Post-Exhaustion Supersets

Post-exhaustion supersets are the opposite of pre-exhaustion. You start with the compound movement and follow that with the isolation exercise. An example is the bench press followed by dumbbell flies.

Compound Superset

This is a tough way of training since you're putting together two compound exercises, requiring more energy and strength. Compound exercises are those that work several muscle groups at a time. An example is doing squats followed by lunges.

Isolation Supersets

In this type of training, combine two isolation exercises, which work one muscle group and one joint rather than multiple joints and muscles at the same time. An example is doing dumbbells flies followed by a cable crossover.

Opposing Muscle Groups

When you do two exercises that target opposing muscle groups, one muscle gets to rest while the opposite muscle works. You can pair back and chest, biceps, and triceps, hamstrings, and quadriceps, etc. An example is doing biceps curls followed by triceps kickbacks.

Staggered Supersets

In staggering, you do an exercise for a different muscle between sets. For example, do a set of chest presses and, while you're resting, do a set of calf raises before going on to the next set of chest presses. This saves time, allowing you to work smaller muscle groups while the bigger ones rest. Choose the right exercises, and you can even keep the heart rate elevated, which will help you burn more calories.

  • Cardio and Strength Supersets: Another option for supersetting involves pairing a cardio exercise with a strength exercise. Putting these together in a certain way can add intensity to your workouts, overloading your muscles and forcing them to adapt and grow stronger. For the best results, try working the same muscles for both exercises. For example: The Stairmaster or stepping targets a variety of muscles, specifically the quads, so pair that with strength moves that involve the quads such as squats, lunges, or step ups.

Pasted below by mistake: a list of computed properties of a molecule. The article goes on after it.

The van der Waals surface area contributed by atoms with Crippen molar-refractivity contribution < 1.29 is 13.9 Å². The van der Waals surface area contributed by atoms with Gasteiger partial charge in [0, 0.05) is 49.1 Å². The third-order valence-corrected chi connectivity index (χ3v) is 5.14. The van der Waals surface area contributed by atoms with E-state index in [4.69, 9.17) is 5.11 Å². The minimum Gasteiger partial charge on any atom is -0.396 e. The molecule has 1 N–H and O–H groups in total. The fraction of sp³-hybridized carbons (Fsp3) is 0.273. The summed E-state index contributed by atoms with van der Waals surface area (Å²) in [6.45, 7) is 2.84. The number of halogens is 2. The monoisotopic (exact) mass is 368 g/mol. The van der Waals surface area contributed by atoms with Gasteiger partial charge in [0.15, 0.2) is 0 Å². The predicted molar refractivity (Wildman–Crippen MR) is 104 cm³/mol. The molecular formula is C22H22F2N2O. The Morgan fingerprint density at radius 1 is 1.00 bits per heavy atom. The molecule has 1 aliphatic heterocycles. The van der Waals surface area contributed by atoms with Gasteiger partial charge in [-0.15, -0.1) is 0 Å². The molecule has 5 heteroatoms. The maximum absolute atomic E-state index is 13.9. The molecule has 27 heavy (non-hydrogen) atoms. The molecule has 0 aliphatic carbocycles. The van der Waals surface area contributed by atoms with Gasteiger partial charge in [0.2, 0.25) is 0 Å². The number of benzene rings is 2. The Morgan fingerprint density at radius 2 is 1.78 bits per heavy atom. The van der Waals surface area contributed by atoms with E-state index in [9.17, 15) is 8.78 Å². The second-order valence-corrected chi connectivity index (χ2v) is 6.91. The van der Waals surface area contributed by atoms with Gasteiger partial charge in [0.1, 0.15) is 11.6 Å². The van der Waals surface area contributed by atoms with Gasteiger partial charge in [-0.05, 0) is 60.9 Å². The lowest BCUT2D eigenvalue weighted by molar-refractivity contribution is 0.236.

• Cycling: Cycling uses the quads quite a bit as well, so pair that exercise with leg extensions or leg presses.
  • Elliptical: The elliptical targets the glute muscles quite a bit, so pair this with squats or other glute exercises.
  • Treadmill: Treadmill walking targets all the lower body muscles but involves the adductors (or inner thigh muscles) more than other cardio exercises. Consider pairing this with moves that target the inner thigh such as plie squats.
  • Tri-Sets: This is the same as a superset, except you're doing three exercises rather than two. Try a set of pushups followed by chest presses and chest flies—you'll really feel it.

A Word From Verywell

The sheer variety of how you can use supersets in your routine shows you just how much you can change your workouts to make them more interesting and challenge your body in new and different ways.

5 Sources
Verywell Fit uses only high-quality sources, including peer-reviewed studies, to support the facts within our articles. Read our editorial process to learn more about how we fact-check and keep our content accurate, reliable, and trustworthy.
  1. Weakley JJS, Till K, Read DB, et al. The effects of traditional, superset, and tri-set resistance training structures on perceived intensity and physiological responses. Eur J Appl Physiol. 2017;117(9):1877-1889.  doi:10.1007/s00421-017-3680-3

  2. American Council on Exercise. When is it time to change your workout?. January 2017.

  3. American Council on Exercise. 4 workout time wasters (and what to do instead!). March 2018.

  4. National Association of Sports Medicine. Implementing safe and effective training methods. August 2013.

  5. American Council on Exercise. 5 benefits of compound exercises. January 2016.

By Paige Waehner, CPT
Paige Waehner is a certified personal trainer, author of the "Guide to Become a Personal Trainer," and co-author of "The Buzz on Exercise & Fitness."